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As a researcher on student mental health and well-being, Keith Herman found that overall, offering students more positive encouragement rather than negative reprimands not only reduces students ’destructive behavior in the classroom, but can also improve students’ academic and social performance.

However, in a recent study, Herman found that in the midst of traumatic social events, such as the shooting in the neighborhood, classroom Behavioral management activities may not have the desired results for some people who may be struggling with the trauma or depression associated with such an event.

Herman, Honored Professor of Pedagogical, School and Counseling Psychology Curator at the MU College of Education and Human Development, introduced CHAMPS, training for classroom behavior management teachers, in St. Louis County High School classes from 2013 to 2017. The event highlighted students’ clear expectations. giving more positive encouragement compared to negative reproaches and moving around the classroom for control student behavior.

Herman found that overall intervention led to less destructive behavior in the classroom and problems with student concentration, as well as an increase in classroom work standardized. test resultsand the amount of time students spent on assignments in the classroom – all of which led to more active learning.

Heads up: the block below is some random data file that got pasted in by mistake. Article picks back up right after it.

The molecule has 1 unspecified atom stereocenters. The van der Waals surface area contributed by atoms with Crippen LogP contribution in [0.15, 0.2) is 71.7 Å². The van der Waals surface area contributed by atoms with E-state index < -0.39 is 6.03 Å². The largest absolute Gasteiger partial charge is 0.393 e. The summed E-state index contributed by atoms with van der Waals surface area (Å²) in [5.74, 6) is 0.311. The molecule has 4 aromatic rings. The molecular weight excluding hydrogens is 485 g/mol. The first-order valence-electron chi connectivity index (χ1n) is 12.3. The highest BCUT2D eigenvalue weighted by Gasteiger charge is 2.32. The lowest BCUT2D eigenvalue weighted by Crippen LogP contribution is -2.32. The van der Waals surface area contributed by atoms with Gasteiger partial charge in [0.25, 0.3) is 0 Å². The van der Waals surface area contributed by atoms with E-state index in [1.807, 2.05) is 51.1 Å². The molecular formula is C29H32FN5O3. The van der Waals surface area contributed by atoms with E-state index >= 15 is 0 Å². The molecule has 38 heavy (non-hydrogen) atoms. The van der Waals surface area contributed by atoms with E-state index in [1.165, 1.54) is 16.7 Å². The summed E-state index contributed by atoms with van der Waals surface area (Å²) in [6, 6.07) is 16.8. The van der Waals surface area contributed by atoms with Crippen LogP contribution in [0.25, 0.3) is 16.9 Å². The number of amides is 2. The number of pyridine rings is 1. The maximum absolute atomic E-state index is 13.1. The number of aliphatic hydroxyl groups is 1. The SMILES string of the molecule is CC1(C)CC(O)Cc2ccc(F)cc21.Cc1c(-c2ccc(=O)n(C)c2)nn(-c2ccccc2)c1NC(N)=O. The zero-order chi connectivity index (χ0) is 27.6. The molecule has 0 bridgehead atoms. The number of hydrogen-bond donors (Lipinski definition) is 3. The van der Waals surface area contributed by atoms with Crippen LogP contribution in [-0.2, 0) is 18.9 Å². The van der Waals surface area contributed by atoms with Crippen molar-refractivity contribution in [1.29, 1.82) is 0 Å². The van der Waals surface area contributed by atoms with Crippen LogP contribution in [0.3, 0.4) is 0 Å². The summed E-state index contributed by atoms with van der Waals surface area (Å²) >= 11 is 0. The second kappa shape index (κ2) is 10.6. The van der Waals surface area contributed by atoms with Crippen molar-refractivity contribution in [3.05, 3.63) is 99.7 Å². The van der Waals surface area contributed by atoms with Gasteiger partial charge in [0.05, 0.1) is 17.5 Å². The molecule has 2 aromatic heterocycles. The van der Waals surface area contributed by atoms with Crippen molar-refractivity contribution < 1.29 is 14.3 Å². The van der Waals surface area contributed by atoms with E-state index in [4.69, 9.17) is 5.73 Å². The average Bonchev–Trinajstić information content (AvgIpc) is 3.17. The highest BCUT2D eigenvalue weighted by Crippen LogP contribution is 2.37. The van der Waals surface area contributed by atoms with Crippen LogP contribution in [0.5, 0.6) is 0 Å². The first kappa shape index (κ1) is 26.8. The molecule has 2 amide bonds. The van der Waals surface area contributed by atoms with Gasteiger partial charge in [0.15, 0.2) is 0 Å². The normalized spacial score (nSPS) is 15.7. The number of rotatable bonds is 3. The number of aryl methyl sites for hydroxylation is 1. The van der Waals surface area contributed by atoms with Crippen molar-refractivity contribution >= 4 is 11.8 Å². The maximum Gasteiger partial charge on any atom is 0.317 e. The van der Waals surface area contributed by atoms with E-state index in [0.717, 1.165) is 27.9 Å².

However, given the traumatic shooting of Michael Brown in Ferguson, Missouri, in 2014, Herman was motivated to explore what impact this event had on the mental health and well-being of students and teachers in the St. Louis County School District where CHAMPS intervened.

Herman analyzed again the same data set from his previous CHAMPS study, a randomized controlled trial involving more than 100 high school teachers and 1,450 students. He found that while the positive benefits of student achievement equally affected both white and black students before shooting, the benefits of student achievement disappeared for black students after shooting.

“Perhaps this traumatic historical event, which is happening so close to these students, could undermine the ability of some young people to benefit from these positive interventions in the classroom,” Herman said. “If you feel threatened or dangerous because of an injury from this event, you may become more distracted, frustrated, and less able to pay attention in class, which can affect your performance.”

Herman also found common CHAMPS intervention to be more beneficial to black teachers before the shooting than after, and in particular, the ratio of positive student encouragement versus negative reprimands dropped sharply for black teachers after the shooting. One surprising finding was that teachers reported that black students actually increased the manifestation of prosocial behavior, including kindness, compassion, and helping others, after shooting compared to before.